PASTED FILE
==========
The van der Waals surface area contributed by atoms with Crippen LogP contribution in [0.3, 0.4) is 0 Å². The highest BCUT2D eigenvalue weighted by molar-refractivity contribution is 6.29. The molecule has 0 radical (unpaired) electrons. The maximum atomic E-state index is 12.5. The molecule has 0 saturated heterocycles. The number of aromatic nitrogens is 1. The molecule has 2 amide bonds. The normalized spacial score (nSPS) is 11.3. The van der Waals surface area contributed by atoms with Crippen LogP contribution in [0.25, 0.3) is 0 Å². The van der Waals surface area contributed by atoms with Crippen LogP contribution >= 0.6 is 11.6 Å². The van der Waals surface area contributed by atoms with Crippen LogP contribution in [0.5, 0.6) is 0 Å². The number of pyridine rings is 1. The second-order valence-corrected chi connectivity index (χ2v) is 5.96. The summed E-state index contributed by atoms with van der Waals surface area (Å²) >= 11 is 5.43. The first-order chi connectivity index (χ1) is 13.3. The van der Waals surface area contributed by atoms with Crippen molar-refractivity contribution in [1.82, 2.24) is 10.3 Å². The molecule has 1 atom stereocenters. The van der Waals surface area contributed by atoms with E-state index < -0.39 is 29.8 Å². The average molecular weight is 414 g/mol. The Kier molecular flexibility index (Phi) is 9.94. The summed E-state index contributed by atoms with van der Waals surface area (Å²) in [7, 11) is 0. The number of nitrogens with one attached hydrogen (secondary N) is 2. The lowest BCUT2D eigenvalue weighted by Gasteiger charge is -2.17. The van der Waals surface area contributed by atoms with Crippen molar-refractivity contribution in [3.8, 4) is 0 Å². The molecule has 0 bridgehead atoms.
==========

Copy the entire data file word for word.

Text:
The van der Waals surface area contributed by atoms with Crippen LogP contribution in [0.3, 0.4) is 0 Å². The highest BCUT2D eigenvalue weighted by molar-refractivity contribution is 6.29. The molecule has 0 radical (unpaired) electrons. The maximum atomic E-state index is 12.5. The molecule has 0 saturated heterocycles. The number of aromatic nitrogens is 1. The molecule has 2 amide bonds. The normalized spacial score (nSPS) is 11.3. The van der Waals surface area contributed by atoms with Crippen LogP contribution in [0.25, 0.3) is 0 Å². The van der Waals surface area contributed by atoms with Crippen LogP contribution >= 0.6 is 11.6 Å². The van der Waals surface area contributed by atoms with Crippen LogP contribution in [0.5, 0.6) is 0 Å². The number of pyridine rings is 1. The second-order valence-corrected chi connectivity index (χ2v) is 5.96. The summed E-state index contributed by atoms with van der Waals surface area (Å²) >= 11 is 5.43. The first-order chi connectivity index (χ1) is 13.3. The van der Waals surface area contributed by atoms with Crippen molar-refractivity contribution in [1.82, 2.24) is 10.3 Å². The molecule has 1 atom stereocenters. The van der Waals surface area contributed by atoms with E-state index < -0.39 is 29.8 Å². The average molecular weight is 414 g/mol. The Kier molecular flexibility index (Phi) is 9.94. The summed E-state index contributed by atoms with van der Waals surface area (Å²) in [7, 11) is 0. The number of nitrogens with one attached hydrogen (secondary N) is 2. The lowest BCUT2D eigenvalue weighted by Gasteiger charge is -2.17. The van der Waals surface area contributed by atoms with Crippen molar-refractivity contribution in [3.8, 4) is 0 Å². The molecule has 0 bridgehead atoms.